- Discuss principles of water and soil management.
- Select a specific type of plant that is endangered or an environmental problem and submit a case study.
- Explain animal conservation strategies, including protection legislation, breeding programs and habitat conservation.
- Discuss a specific issue that applies to marine conservation.
- Develop profiles of three different conservation and/or environment lobby group organisations and procedures used in promoting their cause.
Duration: 100 hours
The Need for Conservation is Not New
Conserving the natural resources of the planet earth has been desirable since ancient times. However, throughout history the basic principles of the use of natural resources have been ignored, sometimes with disastrous results. For example: major losses such as the silting of rivers and estuaries, and the flooding of lowlands, have been caused by the destruction of forests and grasslands protecting watersheds. This is apparent mostly in Northern China and in Asia near the rivers Tigris and Euphrates. Large areas of Northern Africa and the Middle East have been rendered barren by many centuries of uncontrolled livestock grazing. Lands have been left barren by unwise cultivation and the excessive use of woody plants for fuel that have been cut down and not replanted.
In more recently developed areas of the world, similar damage to the environment has, or is occurring. This is sometimes due to the unwise introduction of species into new environments eg. sheep and cattle introduced in to Australia with their 'hard' hoofs compared to the 'soft' hoofs of native kangaroos.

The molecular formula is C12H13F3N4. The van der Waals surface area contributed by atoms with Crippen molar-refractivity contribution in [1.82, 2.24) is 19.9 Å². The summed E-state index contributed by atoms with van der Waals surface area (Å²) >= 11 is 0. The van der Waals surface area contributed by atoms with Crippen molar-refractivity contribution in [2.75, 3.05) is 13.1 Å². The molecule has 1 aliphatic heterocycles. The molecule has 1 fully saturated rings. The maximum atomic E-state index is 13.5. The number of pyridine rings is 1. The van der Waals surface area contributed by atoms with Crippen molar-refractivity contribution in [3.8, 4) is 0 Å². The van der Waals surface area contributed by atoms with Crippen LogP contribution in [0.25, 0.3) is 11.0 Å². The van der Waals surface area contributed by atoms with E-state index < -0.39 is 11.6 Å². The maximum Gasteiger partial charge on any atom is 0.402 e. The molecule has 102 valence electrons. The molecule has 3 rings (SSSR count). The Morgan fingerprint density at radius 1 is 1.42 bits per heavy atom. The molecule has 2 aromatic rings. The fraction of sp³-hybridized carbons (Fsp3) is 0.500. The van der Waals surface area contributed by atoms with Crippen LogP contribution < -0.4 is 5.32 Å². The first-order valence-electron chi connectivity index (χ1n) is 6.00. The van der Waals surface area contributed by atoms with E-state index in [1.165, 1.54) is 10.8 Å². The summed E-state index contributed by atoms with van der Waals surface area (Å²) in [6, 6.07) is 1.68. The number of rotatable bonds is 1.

Throughout the world this presents severe conservation factors, affecting all nations, large and small. International cooperation has occurred in certain areas, but this cooperation must be extended to all areas of the environment, especially of those species classified as endangered.
In the seventeenth and eighteenth centuries, conservation was regarded as the management of a single economically valuable natural resource, such as forests, soil, fauna and flora. However, now conservation is reflected in an increasing understanding of ecology. Ecology is the science of the relationships between living things and their environment. Modern conservation has been defined by some as:
The management of the human use of the environment so that it may yield the greatest sustainable benefit to present generations, while maintaining its potential to meet the needs and aspirations of those generations to come.
While humans have incredible creative abilities, unfortunately they also have incredible destructive abilities, with many humans thinking that the resources of the planet are there to be plundered for their own good. Conservation is not only concerned with the basic support of human life, but also with the quality of life. Human activities can profoundly change the face of our planet, and can irreparably damage or destroy natural resources upon which human well-being and survival depend.
There are many conservationists, however, who see this idea of conservation as being extremely self-centred, that in fact humans are only just one species on this planet, and that the resources of the planet are not the 'property' of humans, but to all organisms on this planet. Any management and use of the natural resources of the planet must therefore take into consideration the needs (i.e. food, water, shelter, etc.) of not just humans, but other organisms as well. This idea can be carried further, in that many conservationists see that such regard for the needs of other organisms is not only desirable from a moral point of view, but beneficial, even necessary in the long term for human survival on this planet.